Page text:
This solution ensures that locally produced electricity is used locally to the greatest extent possible, and experiences from other construction projects show that such measures can cut residents' electricity bills by a third. In December, the installations accounted for approximately 15 percent of consumption, but this figure naturally increases during spring and summer when there are more hours of sunshine.

Furthermore, the entire property will be connected to an intelligent network that integrates all digital solutions and services into one building, such as WiFi, charging stations, surveillance, and alarms, all within a single secure network. The network is energy-efficient and scalable, allowing for the continuous addition of new smart services.

Combined with ultra-fast fiber optic internet, this paves the way for future homes with the best possible conditions for energy optimization, healthy indoor climates, data security, low operating costs, and much more. In UN17 Village Ørestad, this network is called HyperConnect and is installed by DKTV. Currently, three out of the five buildings are connected.

Below, you can read about some of the many other resource-saving initiatives.

The parts of the buildings made of concrete are produced using Aalborg Portland's new type of cement, FutureCem, which emits 30% less CO2 than regular cement. Today, several new construction projects use this type of cement, but UN17 Village was the first project where FutureCem was used on a large scale.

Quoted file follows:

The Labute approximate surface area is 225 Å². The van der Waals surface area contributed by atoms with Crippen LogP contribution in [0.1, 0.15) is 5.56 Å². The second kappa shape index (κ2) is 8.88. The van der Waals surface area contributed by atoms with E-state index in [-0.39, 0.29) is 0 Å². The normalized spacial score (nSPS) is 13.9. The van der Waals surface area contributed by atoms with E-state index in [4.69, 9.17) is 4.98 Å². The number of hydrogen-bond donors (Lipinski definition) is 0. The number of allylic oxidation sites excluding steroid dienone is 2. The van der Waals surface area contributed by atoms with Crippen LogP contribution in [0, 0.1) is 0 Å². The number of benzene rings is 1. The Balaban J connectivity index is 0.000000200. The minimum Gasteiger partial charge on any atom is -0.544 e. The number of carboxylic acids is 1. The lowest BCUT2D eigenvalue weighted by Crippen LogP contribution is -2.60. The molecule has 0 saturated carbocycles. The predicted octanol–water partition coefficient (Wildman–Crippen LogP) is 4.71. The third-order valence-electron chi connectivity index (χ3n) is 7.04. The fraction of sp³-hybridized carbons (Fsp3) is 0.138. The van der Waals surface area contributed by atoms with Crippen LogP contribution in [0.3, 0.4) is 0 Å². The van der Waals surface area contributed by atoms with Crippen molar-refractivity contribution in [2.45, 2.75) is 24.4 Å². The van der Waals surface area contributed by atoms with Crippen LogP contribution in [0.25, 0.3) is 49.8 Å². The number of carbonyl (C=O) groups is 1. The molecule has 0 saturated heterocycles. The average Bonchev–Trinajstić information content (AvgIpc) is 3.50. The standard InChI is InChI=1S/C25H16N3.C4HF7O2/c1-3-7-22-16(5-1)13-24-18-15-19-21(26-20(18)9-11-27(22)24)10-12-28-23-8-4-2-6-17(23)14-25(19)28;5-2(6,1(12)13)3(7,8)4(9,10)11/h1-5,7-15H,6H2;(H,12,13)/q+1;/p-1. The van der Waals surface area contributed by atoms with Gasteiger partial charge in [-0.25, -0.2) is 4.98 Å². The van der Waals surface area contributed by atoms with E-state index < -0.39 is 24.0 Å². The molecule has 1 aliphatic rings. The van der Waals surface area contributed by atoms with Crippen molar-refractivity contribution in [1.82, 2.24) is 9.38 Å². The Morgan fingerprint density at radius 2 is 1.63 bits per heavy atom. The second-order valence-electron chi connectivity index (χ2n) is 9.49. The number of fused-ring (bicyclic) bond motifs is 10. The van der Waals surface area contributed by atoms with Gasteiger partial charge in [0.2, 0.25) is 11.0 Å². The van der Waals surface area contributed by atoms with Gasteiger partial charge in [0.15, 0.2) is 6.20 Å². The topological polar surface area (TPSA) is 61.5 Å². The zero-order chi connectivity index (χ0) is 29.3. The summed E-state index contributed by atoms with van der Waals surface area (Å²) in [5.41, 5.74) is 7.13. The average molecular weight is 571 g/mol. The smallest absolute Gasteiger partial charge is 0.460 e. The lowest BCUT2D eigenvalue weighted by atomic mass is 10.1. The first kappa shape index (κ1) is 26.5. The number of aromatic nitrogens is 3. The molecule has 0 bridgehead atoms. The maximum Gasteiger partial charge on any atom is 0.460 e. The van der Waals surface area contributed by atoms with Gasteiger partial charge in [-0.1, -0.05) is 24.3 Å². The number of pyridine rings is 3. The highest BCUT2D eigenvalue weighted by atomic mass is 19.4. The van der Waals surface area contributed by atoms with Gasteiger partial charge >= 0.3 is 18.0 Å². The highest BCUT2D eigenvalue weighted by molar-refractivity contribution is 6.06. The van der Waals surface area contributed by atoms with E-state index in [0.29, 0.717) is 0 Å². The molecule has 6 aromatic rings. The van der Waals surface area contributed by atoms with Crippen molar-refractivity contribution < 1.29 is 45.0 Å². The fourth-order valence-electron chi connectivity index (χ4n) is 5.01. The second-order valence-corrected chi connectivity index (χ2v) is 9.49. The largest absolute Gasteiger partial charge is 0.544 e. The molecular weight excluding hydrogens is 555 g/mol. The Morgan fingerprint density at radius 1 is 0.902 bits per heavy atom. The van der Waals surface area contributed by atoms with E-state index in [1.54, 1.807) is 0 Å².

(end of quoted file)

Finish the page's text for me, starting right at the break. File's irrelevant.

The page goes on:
Recycling is a recurring theme throughout the construction – for example, the green facades on Lunden are made of recycled aluminum, and each building's staircase is made of recycled concrete mixed with glass and ceramic remnants from facade renovations and redevelopments, giving each staircase a unique expression.
All kitchens and bathrooms have water-saving faucets, whose consumption can be tracked via an app, and a drip irrigation system ensures that rainwater landing on the buildings' roofs is used to water the plants in the courtyard areas. And residents don't need to tap a single drop of tap water – the system is designed to collect over 1 million liters of rainwater annually for recycling and recreational use.
When designing the common areas, companies with a green agenda were prioritized. Among the chosen brands are Mater, who exclusively uses recycled materials, as well as Make Nordic, Magnus Olesen, and &Tradition, who work with FSC-certified wood and recycled wool textiles.
The kitchens are from Rotpunkt's Greenline series, which is 100% CO2-neutral and has the Nordic Swan Ecolabel, and whose doors are made of at least 90% recycled wood.
To support biodiversity, the courtyard spaces are planted with locally occurring species from Kalvebod Fælled, and dimmer outdoor lighting has been chosen to avoid disturbing insects and animals.

Healthy from the inside out

Indoor climate is of great importance for our well-being, and we have set high standards for the temperature, light, and sound in the residences of UN17 Village – especially in Kronen, which specifically focuses on physical and mental health.